The Washington Post editorial board has long considered itself the “adult in the room” on fiscal matters, all but endorsing the Simpson-Bowles plan and other trendy fiscal proposals. It also allied itself with respectable centrist groups like the Committee for a Responsible Federal Budget in calling out Congress for engaging in budget gimmicks to hide its spending appetite.

However, a major recent flip-flop from the paper’s editorial writers should turn heads and spark action in Congress.

The issue at hand is a budget gimmick used by states regarding Medicaid provider taxes. In truth, this gimmick could more accurately be referred to as straight-up fraud (were the federal government not complicit in it).

Here’s how it works: Under Medicaid, the federal government promises to reimburse states for a majority of their Medicaid spending, most of which involves reimbursements to health care providers. Therefore, states collude with health care providers in the following manner: They tell providers that they will tax them (so-called “provider taxes”), bringing in more revenue to the state.

The state then promises to filter that money back to those same providers in the form of higher Medicaid reimbursements. States then bill the federal government for this added cost. Because the federal government provides more than 50 percent of total Medicaid funding, both state governments and Medicaid providers are made better off by the arrangement, while the federal government is stuck footing a larger bill it had no part in creating.

The scheme is so complicated that even a visual flow chart doesn’t quite do it justice. But the impact is very real: States can bilk federal taxpayers to expand their Medicaid programs and enrich their providers at no cost to themselves.

Why is this important now? Well, because this is exactly the budget gimmick that Virginia Gov. Terry McAuliffe (and other states around the country) is attempting to exploit to badger his legislature into accepting a “cost-free” Medicaid expansion under Obamacare.

McAuliffe, a Democrat, is hardly alone. In fact, in July 2014, the Government Accountability Office warned of “states’ increased reliance on funds from health care providers” to fund their Medicaid programs at the federal government’s expense.

Here’s where The Washington Post comes in: In 2012, The Post called this action “manipulat[ive]” and favorably cited Sen. Richard Durbin, D-Ill., who called it “a bit of a charade.” In fact, the paper called cracking down on this gimmick a “much-needed Medicaid reform.”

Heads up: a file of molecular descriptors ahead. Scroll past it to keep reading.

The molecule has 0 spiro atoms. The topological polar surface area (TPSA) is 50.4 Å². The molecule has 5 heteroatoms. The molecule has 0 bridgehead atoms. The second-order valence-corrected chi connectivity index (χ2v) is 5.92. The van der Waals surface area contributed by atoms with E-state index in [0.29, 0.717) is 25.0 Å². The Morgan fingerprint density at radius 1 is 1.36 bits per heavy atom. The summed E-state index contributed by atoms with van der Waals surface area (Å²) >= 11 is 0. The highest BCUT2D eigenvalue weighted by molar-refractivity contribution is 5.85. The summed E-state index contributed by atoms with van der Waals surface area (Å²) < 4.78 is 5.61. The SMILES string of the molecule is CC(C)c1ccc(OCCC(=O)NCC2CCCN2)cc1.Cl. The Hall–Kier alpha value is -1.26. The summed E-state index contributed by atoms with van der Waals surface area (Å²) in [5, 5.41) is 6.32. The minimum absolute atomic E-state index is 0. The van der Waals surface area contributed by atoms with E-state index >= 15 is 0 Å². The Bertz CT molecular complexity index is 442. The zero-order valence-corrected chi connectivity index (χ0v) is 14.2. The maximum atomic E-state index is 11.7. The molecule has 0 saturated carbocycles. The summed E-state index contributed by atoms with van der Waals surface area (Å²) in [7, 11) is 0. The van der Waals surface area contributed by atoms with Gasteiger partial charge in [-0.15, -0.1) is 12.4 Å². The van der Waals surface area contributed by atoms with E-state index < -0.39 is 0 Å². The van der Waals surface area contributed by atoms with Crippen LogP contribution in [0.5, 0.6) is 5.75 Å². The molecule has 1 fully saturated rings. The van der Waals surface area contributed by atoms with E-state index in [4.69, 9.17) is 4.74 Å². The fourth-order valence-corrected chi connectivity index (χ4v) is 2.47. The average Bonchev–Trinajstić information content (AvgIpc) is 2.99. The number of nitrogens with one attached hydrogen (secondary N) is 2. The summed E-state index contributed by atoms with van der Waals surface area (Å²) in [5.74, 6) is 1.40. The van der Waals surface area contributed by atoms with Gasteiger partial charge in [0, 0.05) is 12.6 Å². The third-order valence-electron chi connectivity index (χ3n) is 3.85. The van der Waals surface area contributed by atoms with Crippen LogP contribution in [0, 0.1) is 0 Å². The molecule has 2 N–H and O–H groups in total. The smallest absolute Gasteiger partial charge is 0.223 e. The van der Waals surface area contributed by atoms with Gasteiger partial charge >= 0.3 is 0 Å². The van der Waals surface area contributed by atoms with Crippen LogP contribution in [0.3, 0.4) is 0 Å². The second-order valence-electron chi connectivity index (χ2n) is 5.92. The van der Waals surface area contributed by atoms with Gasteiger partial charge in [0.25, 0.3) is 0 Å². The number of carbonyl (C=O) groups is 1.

Fast-forward to 2015, and now that this budgetary charade would allow neighboring Virginia to dump the cost of its Medicaid expansion on the federal government, The Washington Post is changing its tune, calling the gimmick “fiscally sound, humane, and elegant.” You can’t make this reverse-NIMBYism up.

If conservatives want to address Obamacare’s second-largest cost and largest coverage expansion, Medicaid provider taxes should be high on their target list. And Congress is more than capable of shutting down this spigot.

Back in 1991, Congress passed legislation (P.L. 102-234) restricting the use of provider taxes to finance Medicaid spending. More needs to be done, however, especially at this very moment, with many states continuing to consider expanding their Medicaid programs under Obamacare and many willing to do so only if they can hide the corresponding costs from their constituents.

There is bipartisan recognition that this issue needs to be addressed. President Barack Obama’s fiscal year 2012 budget proposed over $18 billion in savings by limiting Medicaid provider taxes. The Simpson-Bowles Fiscal Commission proposed eliminating the “Medicaid tax gimmick,” saving $44 billion.

There is currently legislation before Congress, H.R. 1400, sponsored by Rep. Morgan Griffith, R-Va., that would begin to crack down on Medicaid provider taxes. Congress needs to do much more, but Griffith’s bill would be a good start toward showing states that Congress has this gimmick in its crosshairs—a gimmick being massively exploited by Obamacare.

Congress’ recent effort to repeal Obamacare’s Medicaid expansion as part of its reconciliation bill was a big first step toward showing states that federal support for their Medicaid largess is limited at best.

Until Obamacare is fully repealed, Congress can go farther by sharply reducing Obamacare’s enhanced match rate, which has the unfortunate combination of being both unaffordable and grossly unequal, providing greater support toward able-bodied childless adults (including some prisoners) than for the truly needy.

But one clearly bipartisan thing Congress should strive to achieve over the next year would be to end the Medicaid provider tax gimmick, thus granting more transparency and accountability into states’ decision on whether or not to expand their Medicaid programs.

Originally published by Heritage Action for America.